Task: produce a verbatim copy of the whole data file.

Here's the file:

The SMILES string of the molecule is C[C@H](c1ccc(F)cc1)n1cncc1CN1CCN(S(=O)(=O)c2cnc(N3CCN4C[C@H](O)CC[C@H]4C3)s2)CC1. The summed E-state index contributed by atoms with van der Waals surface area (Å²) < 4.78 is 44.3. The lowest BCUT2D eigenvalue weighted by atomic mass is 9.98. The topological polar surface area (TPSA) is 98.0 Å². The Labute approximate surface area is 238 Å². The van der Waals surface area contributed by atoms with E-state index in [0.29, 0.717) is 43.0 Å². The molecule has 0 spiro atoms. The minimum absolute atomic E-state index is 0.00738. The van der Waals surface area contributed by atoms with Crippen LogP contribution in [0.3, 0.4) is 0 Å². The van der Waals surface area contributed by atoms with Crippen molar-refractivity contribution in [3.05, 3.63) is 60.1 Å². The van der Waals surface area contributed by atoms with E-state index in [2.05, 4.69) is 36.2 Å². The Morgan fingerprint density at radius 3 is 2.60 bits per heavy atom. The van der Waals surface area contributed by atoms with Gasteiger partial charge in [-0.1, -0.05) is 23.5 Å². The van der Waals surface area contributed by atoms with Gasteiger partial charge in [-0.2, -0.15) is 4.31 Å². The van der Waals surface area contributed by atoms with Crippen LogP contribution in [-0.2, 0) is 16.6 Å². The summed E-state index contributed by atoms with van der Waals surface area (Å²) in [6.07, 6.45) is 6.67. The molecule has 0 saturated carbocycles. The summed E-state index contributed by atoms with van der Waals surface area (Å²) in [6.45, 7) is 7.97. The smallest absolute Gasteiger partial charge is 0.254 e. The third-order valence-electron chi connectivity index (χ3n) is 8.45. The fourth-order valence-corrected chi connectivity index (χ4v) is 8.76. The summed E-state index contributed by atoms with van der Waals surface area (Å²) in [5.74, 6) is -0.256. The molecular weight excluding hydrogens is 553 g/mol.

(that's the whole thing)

The SMILES string of the molecule is C[C@H](c1ccc(F)cc1)n1cncc1CN1CCN(S(=O)(=O)c2cnc(N3CCN4C[C@H](O)CC[C@H]4C3)s2)CC1. The summed E-state index contributed by atoms with van der Waals surface area (Å²) < 4.78 is 44.3. The lowest BCUT2D eigenvalue weighted by atomic mass is 9.98. The topological polar surface area (TPSA) is 98.0 Å². The Labute approximate surface area is 238 Å². The van der Waals surface area contributed by atoms with E-state index in [0.29, 0.717) is 43.0 Å². The molecule has 0 spiro atoms. The minimum absolute atomic E-state index is 0.00738. The van der Waals surface area contributed by atoms with Crippen LogP contribution in [0.3, 0.4) is 0 Å². The van der Waals surface area contributed by atoms with Crippen molar-refractivity contribution in [3.05, 3.63) is 60.1 Å². The van der Waals surface area contributed by atoms with E-state index in [2.05, 4.69) is 36.2 Å². The Morgan fingerprint density at radius 3 is 2.60 bits per heavy atom. The van der Waals surface area contributed by atoms with Gasteiger partial charge in [-0.1, -0.05) is 23.5 Å². The van der Waals surface area contributed by atoms with Gasteiger partial charge in [-0.2, -0.15) is 4.31 Å². The van der Waals surface area contributed by atoms with Crippen LogP contribution in [-0.2, 0) is 16.6 Å². The summed E-state index contributed by atoms with van der Waals surface area (Å²) in [6.07, 6.45) is 6.67. The molecule has 0 saturated carbocycles. The summed E-state index contributed by atoms with van der Waals surface area (Å²) in [6.45, 7) is 7.97. The smallest absolute Gasteiger partial charge is 0.254 e. The third-order valence-electron chi connectivity index (χ3n) is 8.45. The fourth-order valence-corrected chi connectivity index (χ4v) is 8.76. The summed E-state index contributed by atoms with van der Waals surface area (Å²) in [5.74, 6) is -0.256. The molecular weight excluding hydrogens is 553 g/mol.